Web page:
Laughing, Teresi admitted there were times that her empathy for Nancy Reagan was tinged with a little envy. For example, when Teresi was up in the middle of the night, caring for her mother, who no longer understood the difference between night and day, she suspected Nancy Reagan had professional help for such exhausting circumstances.

But Teresi said she believes there are powerful bonds among all Alzheimer’s caretakers. One of the most powerful commonalities is the guilt-laden feelings about death.

“I would be in a support group and someone would say, ‘I wish this journey would end,’ ” said Teresi. “Everyone in the group understood, but we all knew that it’s something we couldn’t say outside the group because it wouldn’t be understood.”

She learned to accept the inevitability of the course of the disease by holding on to precious moments that would pop up amid the ugliness.

“I’ll never forget some of those moments when my mother would look at me with childlike innocence,” Teresi said.

Barbara Koffel, a bereavement counselor with Hospice of the Twin Cities, understands those precious moments. Her mother is in her 16th year of Alzheimer’s.

Koffel cherishes periods of “20 or 30 seconds” where she can catch glimpses of her mother.

But the reality is this, said Koffel: “The dementia has left me with a person who looks like my mother but doesn’t act like my mother or talk like my mother. That’s the conflict. The loved one is there, but she’s gone.”

Her words are simple. But the concept is incredibly difficult to grasp.

Ted Bowman, a Twin Cities grief counselor who has written books on grieving, put it this way: “What’s different with Alzheimer’s is the death already occurred a long time ago.”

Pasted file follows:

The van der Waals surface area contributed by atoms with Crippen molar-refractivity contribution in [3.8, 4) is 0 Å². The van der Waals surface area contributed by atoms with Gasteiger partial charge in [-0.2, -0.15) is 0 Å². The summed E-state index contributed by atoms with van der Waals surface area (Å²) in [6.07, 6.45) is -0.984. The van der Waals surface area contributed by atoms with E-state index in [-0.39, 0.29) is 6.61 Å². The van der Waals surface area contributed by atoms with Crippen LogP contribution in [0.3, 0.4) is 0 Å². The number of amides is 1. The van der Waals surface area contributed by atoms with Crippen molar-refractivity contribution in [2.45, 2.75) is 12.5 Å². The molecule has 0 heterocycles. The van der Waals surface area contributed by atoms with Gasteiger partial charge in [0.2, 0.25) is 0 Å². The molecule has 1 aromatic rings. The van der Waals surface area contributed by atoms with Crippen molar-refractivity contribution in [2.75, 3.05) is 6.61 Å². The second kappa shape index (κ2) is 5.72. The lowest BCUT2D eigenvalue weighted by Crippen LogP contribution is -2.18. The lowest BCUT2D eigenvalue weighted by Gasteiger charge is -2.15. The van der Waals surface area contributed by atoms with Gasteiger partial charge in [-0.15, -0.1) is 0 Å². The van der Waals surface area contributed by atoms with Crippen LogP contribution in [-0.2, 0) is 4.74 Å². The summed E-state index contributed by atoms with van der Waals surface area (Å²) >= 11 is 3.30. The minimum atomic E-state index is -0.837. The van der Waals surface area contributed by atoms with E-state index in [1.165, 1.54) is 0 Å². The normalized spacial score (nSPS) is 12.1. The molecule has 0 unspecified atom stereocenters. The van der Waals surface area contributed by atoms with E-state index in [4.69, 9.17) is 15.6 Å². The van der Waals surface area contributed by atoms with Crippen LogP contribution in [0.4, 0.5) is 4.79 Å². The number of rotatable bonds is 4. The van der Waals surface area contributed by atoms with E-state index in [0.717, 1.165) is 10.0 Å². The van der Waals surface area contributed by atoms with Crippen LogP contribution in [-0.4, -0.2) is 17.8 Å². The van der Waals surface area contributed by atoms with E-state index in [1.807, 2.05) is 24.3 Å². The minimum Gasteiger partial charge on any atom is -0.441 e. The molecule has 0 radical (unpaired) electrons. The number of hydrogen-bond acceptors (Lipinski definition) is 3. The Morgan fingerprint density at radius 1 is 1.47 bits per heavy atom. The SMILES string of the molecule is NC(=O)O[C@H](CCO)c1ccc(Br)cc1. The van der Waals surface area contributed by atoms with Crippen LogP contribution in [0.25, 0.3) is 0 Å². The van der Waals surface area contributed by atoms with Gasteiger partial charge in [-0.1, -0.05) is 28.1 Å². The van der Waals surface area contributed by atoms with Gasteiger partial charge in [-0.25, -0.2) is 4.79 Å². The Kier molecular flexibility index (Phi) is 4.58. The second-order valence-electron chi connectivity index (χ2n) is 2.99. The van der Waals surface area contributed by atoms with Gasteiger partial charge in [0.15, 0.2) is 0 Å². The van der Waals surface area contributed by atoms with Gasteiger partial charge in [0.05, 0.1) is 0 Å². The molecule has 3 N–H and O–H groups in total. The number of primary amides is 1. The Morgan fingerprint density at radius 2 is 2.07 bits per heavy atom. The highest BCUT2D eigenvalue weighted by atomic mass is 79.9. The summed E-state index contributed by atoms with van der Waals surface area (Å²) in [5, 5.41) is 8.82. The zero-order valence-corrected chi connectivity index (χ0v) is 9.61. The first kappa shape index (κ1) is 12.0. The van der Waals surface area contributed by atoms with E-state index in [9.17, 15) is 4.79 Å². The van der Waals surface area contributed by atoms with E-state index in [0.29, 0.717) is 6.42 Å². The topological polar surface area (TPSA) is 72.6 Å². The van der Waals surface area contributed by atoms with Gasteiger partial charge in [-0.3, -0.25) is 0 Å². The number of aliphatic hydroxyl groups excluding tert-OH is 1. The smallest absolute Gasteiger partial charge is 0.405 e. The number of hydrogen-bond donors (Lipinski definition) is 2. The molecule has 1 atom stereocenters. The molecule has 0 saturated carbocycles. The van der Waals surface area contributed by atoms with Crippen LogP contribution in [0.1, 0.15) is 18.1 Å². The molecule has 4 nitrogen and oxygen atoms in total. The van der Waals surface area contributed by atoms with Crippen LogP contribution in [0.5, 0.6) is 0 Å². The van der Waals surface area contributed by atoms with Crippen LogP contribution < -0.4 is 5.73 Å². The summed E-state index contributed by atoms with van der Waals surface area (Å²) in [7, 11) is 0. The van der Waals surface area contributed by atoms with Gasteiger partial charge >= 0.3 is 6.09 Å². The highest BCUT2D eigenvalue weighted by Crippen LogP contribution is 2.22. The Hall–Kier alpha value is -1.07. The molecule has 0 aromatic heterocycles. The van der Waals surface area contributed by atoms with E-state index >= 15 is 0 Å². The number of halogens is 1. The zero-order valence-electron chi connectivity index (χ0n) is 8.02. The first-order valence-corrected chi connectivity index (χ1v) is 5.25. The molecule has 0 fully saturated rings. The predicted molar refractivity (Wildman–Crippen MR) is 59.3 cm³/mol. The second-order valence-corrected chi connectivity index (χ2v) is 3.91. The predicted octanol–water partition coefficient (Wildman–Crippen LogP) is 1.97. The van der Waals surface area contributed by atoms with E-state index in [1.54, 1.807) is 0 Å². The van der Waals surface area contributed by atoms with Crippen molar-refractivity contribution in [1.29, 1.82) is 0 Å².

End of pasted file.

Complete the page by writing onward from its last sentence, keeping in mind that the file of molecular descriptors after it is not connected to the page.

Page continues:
For nearly a week, newspapers and TV networks have been overflowing with largely complimentary stories about the life and times of Ronald Reagan. These accounts all suggest Reagan died Saturday.

But the Reagan of these reports died years ago.

We need to understand the Reagan who was left behind. For this Reagan, eyes vacant, perhaps diapered, could be the creator of a mighty, bipartisan legacy.

“He put a face on Alzheimer’s like there’s never been before,” said Mary Birchard, executive director of the Alzheimer’s Association. “He had a profound impact by going public in 1994.”

He went public with a poetic letter: “. . .I now begin the journey that will lead me into the sunset of my life.”

Since that letter, Birchard said, “we have learned 95 percent of what we know about the disease. The amount of research has been tremendous.”

Some political ideology also may evolve from the reality that even the First Family was not safe from Alzheimer’s.

For example, President Ronald Reagan almost certainly would have opposed stem cell research. But now Nancy Reagan, wife of a man battered by a horrible disease, has become a proponent of the research.

Given the destructive power of Alzheimer’s, perhaps the best thing we could do to honor Reagan’s memory is to call Friday a national day of understanding.